WASHINGTON, D.C. — A heavy snow storm caused cancellations and delays for all flights to the Ohio Farm Bureau county presidents’ annual trip to the capitol March 3, forcing the three-day event into two.
Flights were rescheduled into the next morning, except for one group from Dayton, which had to call the trip off completely. Those who did make it to Washington were treated to some surprises as their schedule was changed, but with new and timely additions.
A big focus was the farm bill. It was the first time in three years members did not have to lobby congress to pass one. The president signed the bill into law Feb. 7. Instead, members learned how the new bill will be implemented.
Mary Thathcher, senior director of congressional relations for AFBF, said it looks like the commodity title will be implemented this year, with sign-up for some of the programs by late summer and into fall. Most crop insurance programs will not be implemented until at least the 2015 crop year.
An ongoing issue is the Country of Origin Labeling program, which requires meat products to be labeled according to the country from where they came. This has caused tension in some of the United States’ biggest trade partners, especially Canada.
The 2014 farm bill upheld COOL, despite a strong challenge from some meat and cattle organizations, including NCBA. They said it was unfair to U.S. trade partners — especially Canada, which represents the nation’s and Ohio’s largest trade partner.
The Canadian frustration over COOL was clear when OFBF members visited the Canadian Embassy. Ambassadors said COOL is too cumbersome and costly for the meat and grocery industry, and places unnecessary restrictions on trade-flow between the two nations.
According to the Canadian embassy, the United States and Canada traded $710 billion of ag products in 2012, and Ohio and Canada alone traded $1.7 billion.
Mike Hawkins, Canadian ag counselor, said the two nations have long enjoyed a “unique and beneficiary relationship,” but one that is definitely challenged by what he called “border thickening and protectionism.”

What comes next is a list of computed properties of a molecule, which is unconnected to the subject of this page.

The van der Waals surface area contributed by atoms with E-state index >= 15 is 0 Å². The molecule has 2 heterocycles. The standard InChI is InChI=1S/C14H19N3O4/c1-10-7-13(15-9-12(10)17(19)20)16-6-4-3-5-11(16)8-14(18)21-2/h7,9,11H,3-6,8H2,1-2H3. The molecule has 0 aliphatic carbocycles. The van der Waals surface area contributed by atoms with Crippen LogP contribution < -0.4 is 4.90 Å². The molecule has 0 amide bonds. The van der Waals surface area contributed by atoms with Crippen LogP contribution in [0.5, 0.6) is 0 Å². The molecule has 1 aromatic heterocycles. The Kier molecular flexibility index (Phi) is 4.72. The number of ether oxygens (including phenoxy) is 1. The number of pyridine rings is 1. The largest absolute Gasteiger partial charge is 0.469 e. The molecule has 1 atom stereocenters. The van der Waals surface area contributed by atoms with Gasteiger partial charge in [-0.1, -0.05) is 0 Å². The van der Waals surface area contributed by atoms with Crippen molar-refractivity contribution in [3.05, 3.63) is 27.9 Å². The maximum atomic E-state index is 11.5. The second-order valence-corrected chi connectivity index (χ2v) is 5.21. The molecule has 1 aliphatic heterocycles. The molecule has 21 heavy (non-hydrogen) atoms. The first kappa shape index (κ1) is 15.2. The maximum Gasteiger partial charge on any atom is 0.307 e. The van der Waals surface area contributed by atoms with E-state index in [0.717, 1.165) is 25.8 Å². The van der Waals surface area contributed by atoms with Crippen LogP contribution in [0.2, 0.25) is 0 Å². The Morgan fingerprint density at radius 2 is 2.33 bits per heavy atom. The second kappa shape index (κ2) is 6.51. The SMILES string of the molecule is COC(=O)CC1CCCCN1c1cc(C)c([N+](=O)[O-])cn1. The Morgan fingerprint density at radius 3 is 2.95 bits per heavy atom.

The COOL battle is long from over. The World Trade Organization held a recent hearing on the matter, and a decision could greatly shape the future of COOL and trade with Canada.
Members also got an ag policy update from Krysta Harden, deputy secretary of the U.S. Department of Agriculture. The Georgia native recalled the lessons she lived growing up on her family’s peanut and crop farm, where her parents still live.
“Farmers and ranchers are the backbone of our economy and our country and we (USDA) are here to work for you and represent your interests,” she said.
Two big interests of her own are making sure farmers get the credit they deserve, and making sure there is a future for farmers.
“I want to make sure that the general public knows what you do — the great stewards that you are,” she said.
She commended Ohioans for working on the Lake Erie water quality issue, and said farmers in general are good conservationists and stewards of the land.
As she looks to the future, she sees a serious need to empower young farmers to take over the next generation. It’s an issue even her own family faces with their Georgia farm, and she said it’s important that ag education, people and the optimism be there for youth.
“It’s personal for me,” she said. “We have to help our young people see that they can make a living, they can be successful.”
The legislative forum — typically hosted by House Speaker John Boehner, R-Ohio, was changed this year due to weather delays. The event was hosted by Rep. Bob Gibbs, R-Ohio, who invited Representatives Collin Peterson, D-Minn.; Pat Tiberi, R-Ohio; Doc Hastings, R-Wash. ; Kevin Yoder, R-Kan.; Larry Buschon, R-Ind. ; Paul Ryan, R-Wisc., and John Boehner’s policy director, David Stewart.
Peterson, who is a long-time House Ag Committee member, said it was a “damn miracle” lawmakers were able to get a farm bill done. The debate went on at least three years, resulting in a bill Peterson said “wasn’t perfect, but wasn’t too bad of a deal.”
He alluded to a well-known challenge with farm bills — they’re hard to get passed and seem to get harder each time.
The challenge, he said, is lawmakers and the public are increasingly disconnected from agriculture, and don’t understand the needs of farmers. This is partly why food stamps and nutritional funding is attached to the farm bill, because food stamps resonate with urban populations than farm programs.
“Ninety percent of the people in this country are urban,” he said. “They have no idea what you people do and they don’t care. And the way we get them to vote for the farm bill is by food stamps.”
Nearly 80 percent of the 2014 farm bill went to food stamps.
Thatcher said this is the seventh farm bill she’s worked on, and definitely was the most difficult. But, she said each farm bill depends on the situation at the time, which could change for better or worse over the next five years.
“A lot depends on what the circumstance is and where we’re at in the next five years,” she said.